Greening Aldwych Stop 8: The Future of Aldwych
Click here to return to Stop 7: Somerset House.
Get comfy, find a place to sit (perhaps along the river at Somerset House, or in the Courtyard) and read more about the proposed future of Aldwych. And fire up your creativity! We'd love to hear your ideas for the new space.
We are grateful to King’s and LDA Design and Westminster Council for providing us with images to show during our London History Day 2019 tour.
By Fran Allfrey
A new pedestrian space
St Mary le Strand is currently marooned in the middle of the Strand, between Bush House to the north, and Somerset House and King's College London to the South. However, plans are afoot to completely change the area.
Westminster Council launched their 'Strand Aldwych' redesign project in 2017. But, this isn't the first time someone has thought of changing this busy thoroughfare (14 million people pass through the area per year) into something more pedestrian friendly. And I've been around King's for a while, and I remember folks managing the College estates dreamily discussing their unofficial ambitions to create a fancy front courtyard for the university
Westminster revealed design options in April 2018, and ideas were put to people living and working in the area. A further consultation ran from 30 January 2019 and until 13 March 2019. Another consultation in planned for late 2019. Work could potentially start in 2020, and will be funded by £28m council investment. Keep eyes on the Strand Aldwych website for updates.
Westminster Council says that key improvements include:
- Making it easier and safer to get around by removing the gyratory, having two-way traffic in Aldwych and removing it from part of the Strand.
- Improving public spaces across the whole area with an amazing new plaza proposed around St Mary Le Strand Church.
- Improving connections to South Bank, Covent Garden and the West End.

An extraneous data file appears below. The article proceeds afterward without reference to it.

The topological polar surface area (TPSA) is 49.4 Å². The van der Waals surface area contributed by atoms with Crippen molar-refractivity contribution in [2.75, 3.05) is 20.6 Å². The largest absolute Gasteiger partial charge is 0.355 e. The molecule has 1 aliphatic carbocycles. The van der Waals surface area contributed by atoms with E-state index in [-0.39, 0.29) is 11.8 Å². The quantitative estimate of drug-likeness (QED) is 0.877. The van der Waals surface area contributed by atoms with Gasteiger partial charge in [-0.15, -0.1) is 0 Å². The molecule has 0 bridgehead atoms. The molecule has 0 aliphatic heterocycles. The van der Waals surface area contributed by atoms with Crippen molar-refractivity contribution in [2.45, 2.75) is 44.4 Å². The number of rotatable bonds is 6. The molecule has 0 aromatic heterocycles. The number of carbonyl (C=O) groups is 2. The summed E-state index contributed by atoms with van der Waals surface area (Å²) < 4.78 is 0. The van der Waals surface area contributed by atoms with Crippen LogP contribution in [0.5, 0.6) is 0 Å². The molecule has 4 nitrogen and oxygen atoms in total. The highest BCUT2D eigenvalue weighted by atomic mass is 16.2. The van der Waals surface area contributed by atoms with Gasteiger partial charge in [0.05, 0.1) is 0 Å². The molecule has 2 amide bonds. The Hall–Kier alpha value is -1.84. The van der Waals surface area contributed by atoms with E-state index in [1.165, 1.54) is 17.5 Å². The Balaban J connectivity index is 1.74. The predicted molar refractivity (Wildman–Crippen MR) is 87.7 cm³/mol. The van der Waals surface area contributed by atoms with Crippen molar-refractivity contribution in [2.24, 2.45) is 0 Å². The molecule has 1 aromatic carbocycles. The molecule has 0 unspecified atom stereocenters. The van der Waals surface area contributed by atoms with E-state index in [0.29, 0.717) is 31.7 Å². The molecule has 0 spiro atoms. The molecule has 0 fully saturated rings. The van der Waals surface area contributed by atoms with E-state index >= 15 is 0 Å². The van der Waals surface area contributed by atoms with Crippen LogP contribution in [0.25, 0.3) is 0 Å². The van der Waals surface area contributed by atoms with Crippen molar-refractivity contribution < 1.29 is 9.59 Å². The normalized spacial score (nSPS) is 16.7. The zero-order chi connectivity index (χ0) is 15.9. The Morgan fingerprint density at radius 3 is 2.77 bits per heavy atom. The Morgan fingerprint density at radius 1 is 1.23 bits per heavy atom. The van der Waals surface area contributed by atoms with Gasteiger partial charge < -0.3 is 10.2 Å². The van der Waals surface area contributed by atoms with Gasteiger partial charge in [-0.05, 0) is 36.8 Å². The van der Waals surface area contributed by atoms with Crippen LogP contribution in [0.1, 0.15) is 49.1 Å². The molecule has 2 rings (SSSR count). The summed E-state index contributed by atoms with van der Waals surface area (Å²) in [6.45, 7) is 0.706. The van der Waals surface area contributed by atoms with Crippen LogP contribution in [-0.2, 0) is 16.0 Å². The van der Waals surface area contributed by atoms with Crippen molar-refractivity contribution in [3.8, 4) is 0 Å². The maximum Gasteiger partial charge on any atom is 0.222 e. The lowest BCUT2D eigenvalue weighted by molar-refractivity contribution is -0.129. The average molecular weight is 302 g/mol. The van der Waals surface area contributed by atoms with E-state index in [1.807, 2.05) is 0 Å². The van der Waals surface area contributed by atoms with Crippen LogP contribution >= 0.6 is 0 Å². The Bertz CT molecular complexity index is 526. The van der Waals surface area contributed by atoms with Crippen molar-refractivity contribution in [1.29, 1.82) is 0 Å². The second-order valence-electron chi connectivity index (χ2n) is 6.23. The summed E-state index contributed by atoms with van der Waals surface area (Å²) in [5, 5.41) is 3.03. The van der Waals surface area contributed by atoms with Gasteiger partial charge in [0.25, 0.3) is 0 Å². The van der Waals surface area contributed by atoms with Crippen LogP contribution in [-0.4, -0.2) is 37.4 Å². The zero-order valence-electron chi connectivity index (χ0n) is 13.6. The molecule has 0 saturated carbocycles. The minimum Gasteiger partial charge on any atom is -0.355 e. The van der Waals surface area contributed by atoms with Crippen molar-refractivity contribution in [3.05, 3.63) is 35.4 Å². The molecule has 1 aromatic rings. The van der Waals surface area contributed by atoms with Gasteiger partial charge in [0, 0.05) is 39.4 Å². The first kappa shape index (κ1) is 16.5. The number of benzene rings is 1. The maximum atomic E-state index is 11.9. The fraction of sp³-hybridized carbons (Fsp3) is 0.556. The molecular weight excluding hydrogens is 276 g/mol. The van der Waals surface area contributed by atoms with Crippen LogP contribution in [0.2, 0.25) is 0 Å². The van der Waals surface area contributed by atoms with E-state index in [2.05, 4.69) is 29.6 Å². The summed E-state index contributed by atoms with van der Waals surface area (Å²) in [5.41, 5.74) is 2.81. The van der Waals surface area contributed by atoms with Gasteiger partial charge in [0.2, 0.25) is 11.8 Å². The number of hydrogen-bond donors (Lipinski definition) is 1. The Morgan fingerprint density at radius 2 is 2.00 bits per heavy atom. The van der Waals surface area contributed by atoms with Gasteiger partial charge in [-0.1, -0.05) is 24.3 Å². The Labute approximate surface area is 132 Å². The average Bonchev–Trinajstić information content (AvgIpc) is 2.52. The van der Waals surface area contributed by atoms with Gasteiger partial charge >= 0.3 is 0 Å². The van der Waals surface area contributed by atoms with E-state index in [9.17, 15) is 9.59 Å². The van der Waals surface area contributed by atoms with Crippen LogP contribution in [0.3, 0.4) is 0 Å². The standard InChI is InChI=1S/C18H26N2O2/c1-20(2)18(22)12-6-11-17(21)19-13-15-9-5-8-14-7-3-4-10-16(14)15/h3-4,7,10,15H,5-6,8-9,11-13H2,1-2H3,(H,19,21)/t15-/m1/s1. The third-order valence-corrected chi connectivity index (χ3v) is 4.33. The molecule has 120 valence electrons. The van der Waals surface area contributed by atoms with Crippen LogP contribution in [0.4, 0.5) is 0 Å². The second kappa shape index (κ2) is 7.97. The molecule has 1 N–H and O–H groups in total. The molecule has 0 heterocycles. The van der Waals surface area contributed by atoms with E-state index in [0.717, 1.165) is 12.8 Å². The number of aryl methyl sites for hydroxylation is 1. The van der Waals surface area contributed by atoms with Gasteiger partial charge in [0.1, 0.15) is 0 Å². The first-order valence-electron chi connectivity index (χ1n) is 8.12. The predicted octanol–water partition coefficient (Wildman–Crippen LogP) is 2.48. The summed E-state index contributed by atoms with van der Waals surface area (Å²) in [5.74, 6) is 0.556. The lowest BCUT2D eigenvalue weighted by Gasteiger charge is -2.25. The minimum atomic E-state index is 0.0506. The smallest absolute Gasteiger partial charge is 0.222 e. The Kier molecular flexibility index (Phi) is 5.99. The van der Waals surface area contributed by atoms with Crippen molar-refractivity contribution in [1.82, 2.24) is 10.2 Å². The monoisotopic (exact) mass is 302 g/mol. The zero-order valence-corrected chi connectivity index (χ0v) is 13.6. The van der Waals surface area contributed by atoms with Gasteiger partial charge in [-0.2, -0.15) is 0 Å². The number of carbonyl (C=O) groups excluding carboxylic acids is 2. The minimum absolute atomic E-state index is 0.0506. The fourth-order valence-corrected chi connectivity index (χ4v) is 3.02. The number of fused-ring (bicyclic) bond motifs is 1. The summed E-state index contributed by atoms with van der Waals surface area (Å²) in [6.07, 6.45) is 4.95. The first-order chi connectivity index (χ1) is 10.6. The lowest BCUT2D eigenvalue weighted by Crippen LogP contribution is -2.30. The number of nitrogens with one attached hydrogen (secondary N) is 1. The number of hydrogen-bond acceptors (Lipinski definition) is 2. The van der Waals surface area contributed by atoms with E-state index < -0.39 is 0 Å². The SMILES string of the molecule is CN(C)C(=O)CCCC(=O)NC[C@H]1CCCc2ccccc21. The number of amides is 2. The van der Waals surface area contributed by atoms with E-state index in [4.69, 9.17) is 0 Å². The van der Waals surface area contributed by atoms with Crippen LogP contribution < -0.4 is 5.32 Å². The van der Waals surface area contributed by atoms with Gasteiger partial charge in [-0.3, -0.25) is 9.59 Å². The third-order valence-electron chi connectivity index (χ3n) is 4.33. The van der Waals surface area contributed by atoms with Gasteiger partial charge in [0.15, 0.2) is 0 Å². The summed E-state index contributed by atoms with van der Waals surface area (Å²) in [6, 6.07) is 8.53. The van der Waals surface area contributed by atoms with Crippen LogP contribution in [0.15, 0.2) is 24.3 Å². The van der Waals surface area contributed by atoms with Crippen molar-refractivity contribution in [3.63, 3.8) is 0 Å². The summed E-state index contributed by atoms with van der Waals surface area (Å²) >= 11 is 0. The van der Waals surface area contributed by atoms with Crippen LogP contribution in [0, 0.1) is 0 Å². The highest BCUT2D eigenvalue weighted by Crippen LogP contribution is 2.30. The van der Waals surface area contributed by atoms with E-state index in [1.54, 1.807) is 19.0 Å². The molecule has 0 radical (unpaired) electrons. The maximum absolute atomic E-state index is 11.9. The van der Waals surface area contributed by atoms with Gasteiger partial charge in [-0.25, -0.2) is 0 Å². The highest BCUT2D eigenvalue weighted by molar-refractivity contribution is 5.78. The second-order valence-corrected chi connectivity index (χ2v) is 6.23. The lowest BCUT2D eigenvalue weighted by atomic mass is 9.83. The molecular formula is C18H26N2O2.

- Creating a cultural and learning quarter by joining up the world-renowned organisations and institutions in the area and supporting them to showcase their amazing offer.
- Tackling air quality issues as well as improving facilities for walking and cycling.
During our London History Day tour, Strandlines shared some plans of the project (unfortunately we can't share all of them here, but, again, have a poke around on the Strand Aldwych site).
We then invited our London History Day participants to discuss the plans, and give their own proposals.
Everyone was very keen that the space should be as green as possible, and the idea of quiet areas to read, eat lunch, or just given over to wild planting for bees were popular.
Redirecting the traffic was also a well received idea, although participants had questions about accessibility: would people who use wheelchairs, parents with buggies, or people who cannot walk for longer distances be disadvantaged by bus stops being removed from directly outside Somerset House, King's College, or the church?
A truly public space?
Some questions arose that we can't quite find the answers to in the plans provided to us, or anywhere online. The biggest question is whether the new design will be a truly public park. As the Guardian revealed in 2017, private security firms have control of these spaces, and activities such as gathering in groups, cycling, or protesting are restricted. Their map reveals just how much of the city is affected. Last year, the Royal Geographical Society also released their report on the 'creeping privatisation' of public spaces.
The Strand Aldwych plans say the space will be 'truly democratic', but there is also plenty of mention of turning Aldwych into a 'cultural quarter', with events and stages. Our participants asked: how many events would they be every year? Would they be free? Who would get to programme them?
It would be a shame if Londoners and visitors were unable to have unlimited enjoyment of Aldwych at the greenest that it will have been for 400 years. If anyone at Westminster council, or anyone else, knows more about this, please be in touch!
We will keep an eye on the plans, and share updates on Strandlines.
Share your ideas
Strandlines invites anyone who has worked, lived, or studied on the Strand, or visited the area, to reimagine Aldwych.
We adapted Westminster Council's proposal to make a colouring-in sheet (we hope they don't mind).
Download, colour, and add in any trees, furniture, or other elements (digitally or using the traditional pen and pencil!).
Share your designs with us on Facebook, Twitter, or Instagram, and we will share the best.
Your 'Green Aldwych'
We'd also love to see any photos you've taken on your self-guided Greening Aldwych Tour. Make sure you tag any pictures, on whatever social media, with #MyStrand.